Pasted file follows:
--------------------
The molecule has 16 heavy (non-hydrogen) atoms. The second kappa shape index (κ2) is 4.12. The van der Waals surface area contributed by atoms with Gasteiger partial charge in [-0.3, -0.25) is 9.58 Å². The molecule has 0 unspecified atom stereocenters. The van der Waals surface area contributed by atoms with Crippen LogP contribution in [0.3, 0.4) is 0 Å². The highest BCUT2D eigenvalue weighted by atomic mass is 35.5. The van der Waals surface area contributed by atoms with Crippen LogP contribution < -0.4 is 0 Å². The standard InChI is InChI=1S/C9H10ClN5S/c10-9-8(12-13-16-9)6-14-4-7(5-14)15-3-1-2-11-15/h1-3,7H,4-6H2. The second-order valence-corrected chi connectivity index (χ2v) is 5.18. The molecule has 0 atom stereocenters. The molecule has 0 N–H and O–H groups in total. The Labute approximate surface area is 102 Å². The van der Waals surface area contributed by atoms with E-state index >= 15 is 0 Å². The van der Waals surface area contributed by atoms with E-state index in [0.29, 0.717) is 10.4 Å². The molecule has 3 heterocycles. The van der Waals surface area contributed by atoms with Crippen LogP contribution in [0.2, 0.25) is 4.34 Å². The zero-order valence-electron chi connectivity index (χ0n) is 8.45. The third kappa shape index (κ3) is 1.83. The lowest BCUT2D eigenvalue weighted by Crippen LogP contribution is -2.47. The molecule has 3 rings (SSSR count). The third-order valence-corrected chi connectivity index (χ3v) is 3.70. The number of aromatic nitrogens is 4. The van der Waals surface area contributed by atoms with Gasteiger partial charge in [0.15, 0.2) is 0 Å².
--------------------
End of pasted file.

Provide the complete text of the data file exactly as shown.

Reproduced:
The molecule has 16 heavy (non-hydrogen) atoms. The second kappa shape index (κ2) is 4.12. The van der Waals surface area contributed by atoms with Gasteiger partial charge in [-0.3, -0.25) is 9.58 Å². The molecule has 0 unspecified atom stereocenters. The van der Waals surface area contributed by atoms with Crippen LogP contribution in [0.3, 0.4) is 0 Å². The highest BCUT2D eigenvalue weighted by atomic mass is 35.5. The van der Waals surface area contributed by atoms with Crippen LogP contribution < -0.4 is 0 Å². The standard InChI is InChI=1S/C9H10ClN5S/c10-9-8(12-13-16-9)6-14-4-7(5-14)15-3-1-2-11-15/h1-3,7H,4-6H2. The second-order valence-corrected chi connectivity index (χ2v) is 5.18. The molecule has 0 atom stereocenters. The molecule has 0 N–H and O–H groups in total. The Labute approximate surface area is 102 Å². The van der Waals surface area contributed by atoms with E-state index >= 15 is 0 Å². The van der Waals surface area contributed by atoms with E-state index in [0.29, 0.717) is 10.4 Å². The molecule has 3 heterocycles. The van der Waals surface area contributed by atoms with Crippen LogP contribution in [0.2, 0.25) is 4.34 Å². The zero-order valence-electron chi connectivity index (χ0n) is 8.45. The third kappa shape index (κ3) is 1.83. The lowest BCUT2D eigenvalue weighted by Crippen LogP contribution is -2.47. The molecule has 3 rings (SSSR count). The third-order valence-corrected chi connectivity index (χ3v) is 3.70. The number of aromatic nitrogens is 4. The van der Waals surface area contributed by atoms with Gasteiger partial charge in [0.15, 0.2) is 0 Å².